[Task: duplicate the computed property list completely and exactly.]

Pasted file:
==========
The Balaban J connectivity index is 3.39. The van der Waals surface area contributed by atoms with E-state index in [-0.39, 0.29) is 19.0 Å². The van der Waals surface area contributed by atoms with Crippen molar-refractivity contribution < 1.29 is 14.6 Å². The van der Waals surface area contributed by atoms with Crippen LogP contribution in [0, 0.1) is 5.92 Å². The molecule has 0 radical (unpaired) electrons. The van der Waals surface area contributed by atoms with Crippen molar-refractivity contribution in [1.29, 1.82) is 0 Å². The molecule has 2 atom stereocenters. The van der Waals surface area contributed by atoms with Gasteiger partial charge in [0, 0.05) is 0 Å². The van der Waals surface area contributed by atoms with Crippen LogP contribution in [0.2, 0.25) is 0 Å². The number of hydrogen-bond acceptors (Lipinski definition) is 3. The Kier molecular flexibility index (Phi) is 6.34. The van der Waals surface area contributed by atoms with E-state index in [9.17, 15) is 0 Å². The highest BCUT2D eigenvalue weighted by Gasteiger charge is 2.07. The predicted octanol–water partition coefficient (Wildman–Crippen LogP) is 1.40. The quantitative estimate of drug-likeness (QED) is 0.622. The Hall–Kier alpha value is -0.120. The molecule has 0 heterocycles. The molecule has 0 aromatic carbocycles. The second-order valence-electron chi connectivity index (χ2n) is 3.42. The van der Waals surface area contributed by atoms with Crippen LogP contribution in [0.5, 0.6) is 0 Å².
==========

The Balaban J connectivity index is 3.39. The van der Waals surface area contributed by atoms with E-state index in [-0.39, 0.29) is 19.0 Å². The van der Waals surface area contributed by atoms with Crippen molar-refractivity contribution < 1.29 is 14.6 Å². The van der Waals surface area contributed by atoms with Crippen LogP contribution in [0, 0.1) is 5.92 Å². The molecule has 0 radical (unpaired) electrons. The van der Waals surface area contributed by atoms with Crippen molar-refractivity contribution in [1.29, 1.82) is 0 Å². The molecule has 2 atom stereocenters. The van der Waals surface area contributed by atoms with Gasteiger partial charge in [0, 0.05) is 0 Å². The van der Waals surface area contributed by atoms with Crippen LogP contribution in [0.2, 0.25) is 0 Å². The number of hydrogen-bond acceptors (Lipinski definition) is 3. The Kier molecular flexibility index (Phi) is 6.34. The van der Waals surface area contributed by atoms with E-state index in [9.17, 15) is 0 Å². The highest BCUT2D eigenvalue weighted by Gasteiger charge is 2.07. The predicted octanol–water partition coefficient (Wildman–Crippen LogP) is 1.40. The quantitative estimate of drug-likeness (QED) is 0.622. The Hall–Kier alpha value is -0.120. The molecule has 0 heterocycles. The molecule has 0 aromatic carbocycles. The second-order valence-electron chi connectivity index (χ2n) is 3.42. The van der Waals surface area contributed by atoms with Crippen LogP contribution in [0.5, 0.6) is 0 Å².